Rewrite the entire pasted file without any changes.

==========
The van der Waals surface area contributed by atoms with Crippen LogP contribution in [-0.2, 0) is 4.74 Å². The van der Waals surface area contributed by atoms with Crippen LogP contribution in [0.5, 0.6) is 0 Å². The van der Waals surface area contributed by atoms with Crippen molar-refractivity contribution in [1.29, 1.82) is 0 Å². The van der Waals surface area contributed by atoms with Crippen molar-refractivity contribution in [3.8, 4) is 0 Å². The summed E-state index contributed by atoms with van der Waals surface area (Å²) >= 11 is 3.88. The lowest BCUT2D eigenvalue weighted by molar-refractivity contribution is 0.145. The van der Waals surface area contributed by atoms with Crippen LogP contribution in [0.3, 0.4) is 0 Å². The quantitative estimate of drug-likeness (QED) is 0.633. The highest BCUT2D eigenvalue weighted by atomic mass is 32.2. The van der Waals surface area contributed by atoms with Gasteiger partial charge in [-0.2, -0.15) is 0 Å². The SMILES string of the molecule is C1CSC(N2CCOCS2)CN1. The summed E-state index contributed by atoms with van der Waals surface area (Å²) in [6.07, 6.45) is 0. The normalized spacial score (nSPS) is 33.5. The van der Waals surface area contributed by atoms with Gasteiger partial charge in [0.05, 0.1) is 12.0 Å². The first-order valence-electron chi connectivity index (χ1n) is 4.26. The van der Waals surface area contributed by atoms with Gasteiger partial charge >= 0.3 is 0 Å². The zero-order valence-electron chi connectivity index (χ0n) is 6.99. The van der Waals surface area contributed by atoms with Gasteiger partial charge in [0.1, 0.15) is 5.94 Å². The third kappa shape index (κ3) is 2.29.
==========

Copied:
The van der Waals surface area contributed by atoms with Crippen LogP contribution in [-0.2, 0) is 4.74 Å². The van der Waals surface area contributed by atoms with Crippen LogP contribution in [0.5, 0.6) is 0 Å². The van der Waals surface area contributed by atoms with Crippen molar-refractivity contribution in [1.29, 1.82) is 0 Å². The van der Waals surface area contributed by atoms with Crippen molar-refractivity contribution in [3.8, 4) is 0 Å². The summed E-state index contributed by atoms with van der Waals surface area (Å²) >= 11 is 3.88. The lowest BCUT2D eigenvalue weighted by molar-refractivity contribution is 0.145. The van der Waals surface area contributed by atoms with Crippen LogP contribution in [0.3, 0.4) is 0 Å². The quantitative estimate of drug-likeness (QED) is 0.633. The highest BCUT2D eigenvalue weighted by atomic mass is 32.2. The van der Waals surface area contributed by atoms with Gasteiger partial charge in [-0.2, -0.15) is 0 Å². The SMILES string of the molecule is C1CSC(N2CCOCS2)CN1. The summed E-state index contributed by atoms with van der Waals surface area (Å²) in [6.07, 6.45) is 0. The normalized spacial score (nSPS) is 33.5. The van der Waals surface area contributed by atoms with Gasteiger partial charge in [0.05, 0.1) is 12.0 Å². The first-order valence-electron chi connectivity index (χ1n) is 4.26. The van der Waals surface area contributed by atoms with Gasteiger partial charge >= 0.3 is 0 Å². The zero-order valence-electron chi connectivity index (χ0n) is 6.99. The van der Waals surface area contributed by atoms with Gasteiger partial charge in [0.1, 0.15) is 5.94 Å². The third kappa shape index (κ3) is 2.29.